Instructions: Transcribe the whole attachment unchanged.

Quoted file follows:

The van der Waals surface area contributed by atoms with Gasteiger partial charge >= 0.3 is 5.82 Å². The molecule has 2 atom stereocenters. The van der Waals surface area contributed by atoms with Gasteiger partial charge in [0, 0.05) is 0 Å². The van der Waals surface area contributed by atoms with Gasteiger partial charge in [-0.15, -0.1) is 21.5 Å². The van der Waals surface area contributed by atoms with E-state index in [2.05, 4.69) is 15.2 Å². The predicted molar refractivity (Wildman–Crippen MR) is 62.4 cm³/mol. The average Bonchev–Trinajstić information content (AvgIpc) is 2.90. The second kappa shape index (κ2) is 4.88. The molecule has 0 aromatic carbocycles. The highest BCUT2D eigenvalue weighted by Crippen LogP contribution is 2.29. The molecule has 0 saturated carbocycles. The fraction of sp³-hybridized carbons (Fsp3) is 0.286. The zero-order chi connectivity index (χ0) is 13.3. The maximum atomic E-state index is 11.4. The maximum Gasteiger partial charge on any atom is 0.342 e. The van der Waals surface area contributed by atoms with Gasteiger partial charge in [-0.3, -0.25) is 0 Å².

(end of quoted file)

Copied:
The van der Waals surface area contributed by atoms with Gasteiger partial charge >= 0.3 is 5.82 Å². The molecule has 2 atom stereocenters. The van der Waals surface area contributed by atoms with Gasteiger partial charge in [0, 0.05) is 0 Å². The van der Waals surface area contributed by atoms with Gasteiger partial charge in [-0.15, -0.1) is 21.5 Å². The van der Waals surface area contributed by atoms with E-state index in [2.05, 4.69) is 15.2 Å². The predicted molar refractivity (Wildman–Crippen MR) is 62.4 cm³/mol. The average Bonchev–Trinajstić information content (AvgIpc) is 2.90. The second kappa shape index (κ2) is 4.88. The molecule has 0 aromatic carbocycles. The highest BCUT2D eigenvalue weighted by Crippen LogP contribution is 2.29. The molecule has 0 saturated carbocycles. The fraction of sp³-hybridized carbons (Fsp3) is 0.286. The zero-order chi connectivity index (χ0) is 13.3. The maximum atomic E-state index is 11.4. The maximum Gasteiger partial charge on any atom is 0.342 e. The van der Waals surface area contributed by atoms with Gasteiger partial charge in [-0.3, -0.25) is 0 Å².